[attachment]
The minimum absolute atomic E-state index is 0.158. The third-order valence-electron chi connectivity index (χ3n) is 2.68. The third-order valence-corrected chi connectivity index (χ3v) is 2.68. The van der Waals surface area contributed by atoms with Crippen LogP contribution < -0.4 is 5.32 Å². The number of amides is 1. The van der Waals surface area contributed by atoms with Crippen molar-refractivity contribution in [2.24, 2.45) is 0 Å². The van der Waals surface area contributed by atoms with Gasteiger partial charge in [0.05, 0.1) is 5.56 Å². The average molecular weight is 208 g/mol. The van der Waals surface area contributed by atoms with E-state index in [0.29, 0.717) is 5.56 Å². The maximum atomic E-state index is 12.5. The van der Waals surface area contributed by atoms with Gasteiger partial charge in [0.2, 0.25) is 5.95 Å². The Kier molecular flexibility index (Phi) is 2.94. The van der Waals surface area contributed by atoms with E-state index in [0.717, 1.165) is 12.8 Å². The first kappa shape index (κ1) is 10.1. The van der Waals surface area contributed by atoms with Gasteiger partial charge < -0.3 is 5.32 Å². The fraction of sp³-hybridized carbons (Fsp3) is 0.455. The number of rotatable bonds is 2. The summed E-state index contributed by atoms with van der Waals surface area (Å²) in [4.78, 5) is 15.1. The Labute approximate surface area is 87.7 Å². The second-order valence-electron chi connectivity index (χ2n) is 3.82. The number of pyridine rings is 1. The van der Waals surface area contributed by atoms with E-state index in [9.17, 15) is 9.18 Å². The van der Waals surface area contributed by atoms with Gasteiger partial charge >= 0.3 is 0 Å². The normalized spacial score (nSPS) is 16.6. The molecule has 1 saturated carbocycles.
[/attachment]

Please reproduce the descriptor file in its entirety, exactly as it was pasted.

The minimum absolute atomic E-state index is 0.158. The third-order valence-electron chi connectivity index (χ3n) is 2.68. The third-order valence-corrected chi connectivity index (χ3v) is 2.68. The van der Waals surface area contributed by atoms with Crippen LogP contribution < -0.4 is 5.32 Å². The number of amides is 1. The van der Waals surface area contributed by atoms with Crippen molar-refractivity contribution in [2.24, 2.45) is 0 Å². The van der Waals surface area contributed by atoms with Gasteiger partial charge in [0.05, 0.1) is 5.56 Å². The average molecular weight is 208 g/mol. The van der Waals surface area contributed by atoms with E-state index in [0.29, 0.717) is 5.56 Å². The maximum atomic E-state index is 12.5. The van der Waals surface area contributed by atoms with Gasteiger partial charge in [0.2, 0.25) is 5.95 Å². The Kier molecular flexibility index (Phi) is 2.94. The van der Waals surface area contributed by atoms with E-state index in [0.717, 1.165) is 12.8 Å². The first kappa shape index (κ1) is 10.1. The van der Waals surface area contributed by atoms with Gasteiger partial charge < -0.3 is 5.32 Å². The fraction of sp³-hybridized carbons (Fsp3) is 0.455. The number of rotatable bonds is 2. The summed E-state index contributed by atoms with van der Waals surface area (Å²) in [4.78, 5) is 15.1. The Labute approximate surface area is 87.7 Å². The second-order valence-electron chi connectivity index (χ2n) is 3.82. The number of pyridine rings is 1. The van der Waals surface area contributed by atoms with E-state index in [9.17, 15) is 9.18 Å². The van der Waals surface area contributed by atoms with Gasteiger partial charge >= 0.3 is 0 Å². The normalized spacial score (nSPS) is 16.6. The molecule has 1 saturated carbocycles.